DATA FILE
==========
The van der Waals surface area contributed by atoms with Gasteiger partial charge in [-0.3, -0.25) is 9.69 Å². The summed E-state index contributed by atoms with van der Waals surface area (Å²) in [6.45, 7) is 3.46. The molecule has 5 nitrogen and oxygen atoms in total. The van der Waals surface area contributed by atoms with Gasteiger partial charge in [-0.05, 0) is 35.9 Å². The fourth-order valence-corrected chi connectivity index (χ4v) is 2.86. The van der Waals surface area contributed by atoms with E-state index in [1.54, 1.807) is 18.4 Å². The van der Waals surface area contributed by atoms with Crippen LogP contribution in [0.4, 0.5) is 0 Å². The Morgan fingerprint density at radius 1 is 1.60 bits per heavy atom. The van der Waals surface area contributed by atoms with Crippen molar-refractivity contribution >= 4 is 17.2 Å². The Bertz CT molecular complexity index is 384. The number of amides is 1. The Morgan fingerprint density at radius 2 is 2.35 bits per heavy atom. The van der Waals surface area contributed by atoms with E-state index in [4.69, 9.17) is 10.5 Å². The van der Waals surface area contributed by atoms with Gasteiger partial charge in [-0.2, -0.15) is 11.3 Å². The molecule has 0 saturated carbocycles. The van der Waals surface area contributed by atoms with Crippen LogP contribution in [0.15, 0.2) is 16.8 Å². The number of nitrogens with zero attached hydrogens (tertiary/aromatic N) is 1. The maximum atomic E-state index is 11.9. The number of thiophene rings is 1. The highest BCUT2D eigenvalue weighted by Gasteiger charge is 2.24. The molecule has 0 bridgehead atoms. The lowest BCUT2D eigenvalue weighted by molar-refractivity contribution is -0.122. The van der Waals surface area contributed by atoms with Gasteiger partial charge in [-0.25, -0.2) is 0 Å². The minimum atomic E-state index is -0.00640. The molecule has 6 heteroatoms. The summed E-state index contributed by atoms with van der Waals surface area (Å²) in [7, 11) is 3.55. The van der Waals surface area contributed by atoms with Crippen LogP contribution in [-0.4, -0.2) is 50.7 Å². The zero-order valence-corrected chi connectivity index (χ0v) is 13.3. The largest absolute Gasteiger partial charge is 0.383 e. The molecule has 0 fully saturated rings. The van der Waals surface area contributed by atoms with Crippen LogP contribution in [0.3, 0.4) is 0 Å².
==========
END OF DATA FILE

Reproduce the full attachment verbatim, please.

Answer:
The van der Waals surface area contributed by atoms with Gasteiger partial charge in [-0.3, -0.25) is 9.69 Å². The summed E-state index contributed by atoms with van der Waals surface area (Å²) in [6.45, 7) is 3.46. The molecule has 5 nitrogen and oxygen atoms in total. The van der Waals surface area contributed by atoms with Gasteiger partial charge in [-0.05, 0) is 35.9 Å². The fourth-order valence-corrected chi connectivity index (χ4v) is 2.86. The van der Waals surface area contributed by atoms with E-state index in [1.54, 1.807) is 18.4 Å². The van der Waals surface area contributed by atoms with Crippen LogP contribution in [0.4, 0.5) is 0 Å². The Morgan fingerprint density at radius 1 is 1.60 bits per heavy atom. The van der Waals surface area contributed by atoms with Crippen molar-refractivity contribution >= 4 is 17.2 Å². The Bertz CT molecular complexity index is 384. The number of amides is 1. The Morgan fingerprint density at radius 2 is 2.35 bits per heavy atom. The van der Waals surface area contributed by atoms with E-state index in [4.69, 9.17) is 10.5 Å². The van der Waals surface area contributed by atoms with Gasteiger partial charge in [-0.2, -0.15) is 11.3 Å². The molecule has 0 saturated carbocycles. The van der Waals surface area contributed by atoms with Crippen LogP contribution in [0.15, 0.2) is 16.8 Å². The number of nitrogens with zero attached hydrogens (tertiary/aromatic N) is 1. The maximum atomic E-state index is 11.9. The number of thiophene rings is 1. The highest BCUT2D eigenvalue weighted by Gasteiger charge is 2.24. The molecule has 0 bridgehead atoms. The lowest BCUT2D eigenvalue weighted by molar-refractivity contribution is -0.122. The van der Waals surface area contributed by atoms with Gasteiger partial charge in [-0.25, -0.2) is 0 Å². The minimum atomic E-state index is -0.00640. The molecule has 6 heteroatoms. The summed E-state index contributed by atoms with van der Waals surface area (Å²) in [7, 11) is 3.55. The van der Waals surface area contributed by atoms with Crippen LogP contribution in [-0.4, -0.2) is 50.7 Å². The zero-order valence-corrected chi connectivity index (χ0v) is 13.3. The largest absolute Gasteiger partial charge is 0.383 e. The molecule has 0 fully saturated rings. The van der Waals surface area contributed by atoms with Crippen LogP contribution in [0.3, 0.4) is 0 Å².